June 7, 2006
Europe colluded with CIA over prisoners – watchdog
By Jon Boyle
PARIS (Reuters) - More than 20 mostly European countries
colluded in a "global spider's web" of secret CIA jails and
flight transfers of terrorist suspects stretching from Asia to
Guantanamo Bay, a rights watchdog said on Wednesday.
Council of Europe investigator Dick Marty said the U.S.
Central Intelligence Agency's well-oiled system did not involve
torture but amounted to a form of "legal and judicial
apartheid" that could exacerbate Muslim anger and spawn new
The United States maintained a stance of neither denying
nor confirming the allegations but challenged the credibility
of the Council of Europe's report. Some European governments
denied breaking laws, while others were silent or went on the
European governments have faced embarrassing allegations
over cooperation with U.S. policies unpopular with domestic
opinion. It has fueled perceptions some were ready to ignore
national laws due to U.S. pressure to back the war on
Marty said in the report many of the Council's 46 member
states had provided limited cooperation with his inquiry, but
witnesses, plane enthusiasts, confidential sources and flight
records had helped him partially lift a "veil of silence."
"It is now clear -- although we are still far from having
established the whole truth -- that authorities in several
European countries actively participated with the CIA in these
unlawful activities," said Marty.
"Other countries ignored them knowingly, or did not want to
know," he said, adding he had amassed a great deal of
circumstantial evidence of secret CIA detention centres but had
"no formal evidence."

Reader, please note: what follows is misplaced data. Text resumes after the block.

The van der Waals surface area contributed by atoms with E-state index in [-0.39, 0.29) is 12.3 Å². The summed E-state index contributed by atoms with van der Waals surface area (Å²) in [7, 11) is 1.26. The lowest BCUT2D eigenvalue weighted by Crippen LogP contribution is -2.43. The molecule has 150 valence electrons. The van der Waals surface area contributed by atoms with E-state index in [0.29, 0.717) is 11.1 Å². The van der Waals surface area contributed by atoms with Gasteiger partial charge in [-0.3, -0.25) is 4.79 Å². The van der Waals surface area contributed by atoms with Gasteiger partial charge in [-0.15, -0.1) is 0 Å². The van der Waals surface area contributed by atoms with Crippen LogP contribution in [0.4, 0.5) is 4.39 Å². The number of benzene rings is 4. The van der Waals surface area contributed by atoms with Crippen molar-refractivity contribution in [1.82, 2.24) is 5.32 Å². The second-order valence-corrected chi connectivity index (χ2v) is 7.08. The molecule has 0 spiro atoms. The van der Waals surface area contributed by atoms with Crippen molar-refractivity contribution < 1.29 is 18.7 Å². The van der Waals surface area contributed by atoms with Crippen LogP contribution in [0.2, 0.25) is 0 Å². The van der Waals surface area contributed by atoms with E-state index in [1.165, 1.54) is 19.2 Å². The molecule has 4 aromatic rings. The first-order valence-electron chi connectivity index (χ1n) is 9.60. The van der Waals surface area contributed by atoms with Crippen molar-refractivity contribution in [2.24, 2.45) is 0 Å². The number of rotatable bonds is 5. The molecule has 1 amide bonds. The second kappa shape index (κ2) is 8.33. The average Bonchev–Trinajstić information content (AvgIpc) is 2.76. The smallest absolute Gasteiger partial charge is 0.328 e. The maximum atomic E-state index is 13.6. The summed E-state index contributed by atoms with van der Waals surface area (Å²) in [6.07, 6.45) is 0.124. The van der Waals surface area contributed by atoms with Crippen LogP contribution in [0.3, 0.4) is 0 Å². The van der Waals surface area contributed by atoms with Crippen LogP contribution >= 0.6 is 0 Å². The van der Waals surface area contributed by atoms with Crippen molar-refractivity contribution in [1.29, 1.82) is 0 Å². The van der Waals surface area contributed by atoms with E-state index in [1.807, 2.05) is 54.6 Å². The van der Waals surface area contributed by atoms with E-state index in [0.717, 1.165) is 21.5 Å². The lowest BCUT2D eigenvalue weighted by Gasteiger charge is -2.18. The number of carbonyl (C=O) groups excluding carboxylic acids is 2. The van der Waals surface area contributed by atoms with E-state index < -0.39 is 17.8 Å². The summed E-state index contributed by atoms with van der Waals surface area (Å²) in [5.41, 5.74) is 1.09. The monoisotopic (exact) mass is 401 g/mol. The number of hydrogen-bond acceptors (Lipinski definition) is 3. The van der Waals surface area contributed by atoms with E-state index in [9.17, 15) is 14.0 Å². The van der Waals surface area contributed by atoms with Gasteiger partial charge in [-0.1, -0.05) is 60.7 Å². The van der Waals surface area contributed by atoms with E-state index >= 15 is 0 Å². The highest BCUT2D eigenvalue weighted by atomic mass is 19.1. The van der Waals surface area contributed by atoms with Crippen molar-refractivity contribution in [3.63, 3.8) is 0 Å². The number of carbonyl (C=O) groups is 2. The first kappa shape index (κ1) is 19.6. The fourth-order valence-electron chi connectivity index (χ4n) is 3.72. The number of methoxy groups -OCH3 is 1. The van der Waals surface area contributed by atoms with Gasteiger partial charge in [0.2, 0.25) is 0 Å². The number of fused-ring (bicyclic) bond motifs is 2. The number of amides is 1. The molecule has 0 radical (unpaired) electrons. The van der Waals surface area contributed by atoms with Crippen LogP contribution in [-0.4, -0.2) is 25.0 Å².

"NAME AND SHAME"
The Council can "name and shame" countries but cannot
launch legal proceedings, the preserve of judicial authorities
in member states.
Washington says it acted with the full knowledge of the
governments concerned, acknowledges the secret transfer of some
terrorist suspects between countries and denies any wrongdoing.
"There seem to be a lot of allegations (in the report) but
no real facts behind it," State Department spokesman Sean
McCormack told reporters in Washington, adding cooperation
between countries had saved lives in the war against terrorism.
Polish Prime Minister Kazimierz Marcinkiewicz told
reporters: "These accusations are slanderous. They are not
based on any facts and that is all I know and all I have to
The report said:
* Poland and Romania ran secret detention centres
* Germany, Turkey, Spain, Cyprus and Azerbaijan were
"staging points" (from where operations were launched) for
flights involving the unlawful transfer of detainees
* Ireland, Britain, Portugal, Greece and Italy were
"stopovers" (for refueling) for flights involving the unlawful
transfer of detainees
* Sweden, Bosnia, Britain, the former Yugoslav republic of
Macedonia, Germany and Turkey handed over suspects
* Cairo, Amman, Islamabad, Rabat, Kabul, Guantanamo Bay,
Tashkent, Algiers and Baghdad served as detainee
Despite the lack of "smoking gun" evidence, Marty said
there were a "number of coherent and converging elements (that)
indicated that secret detention centres have indeed existed and
unlawful inter-state transfers have taken place in Europe."
Marty said 10 cases involving 17 individuals had come to
light but many of the Council's member states had been
reluctant to provide information. More cases could follow.
Last month, EU investigators said they believed 30 to 50
people had been handed over to countries where they might face
torture by the United States since the September 11, 2001
Allegations of CIA abuses, first made by newspapers and
human rights groups late last year, fanned concerns among many
in Europe about U.S. anti-terrorism tactics.
The U.S. Senate Intelligence Committee this month approved
legislation that would require U.S. intelligence chief John
Negroponte to report to Senate and House of Representatives
panels about any secret prisons or detention facilities.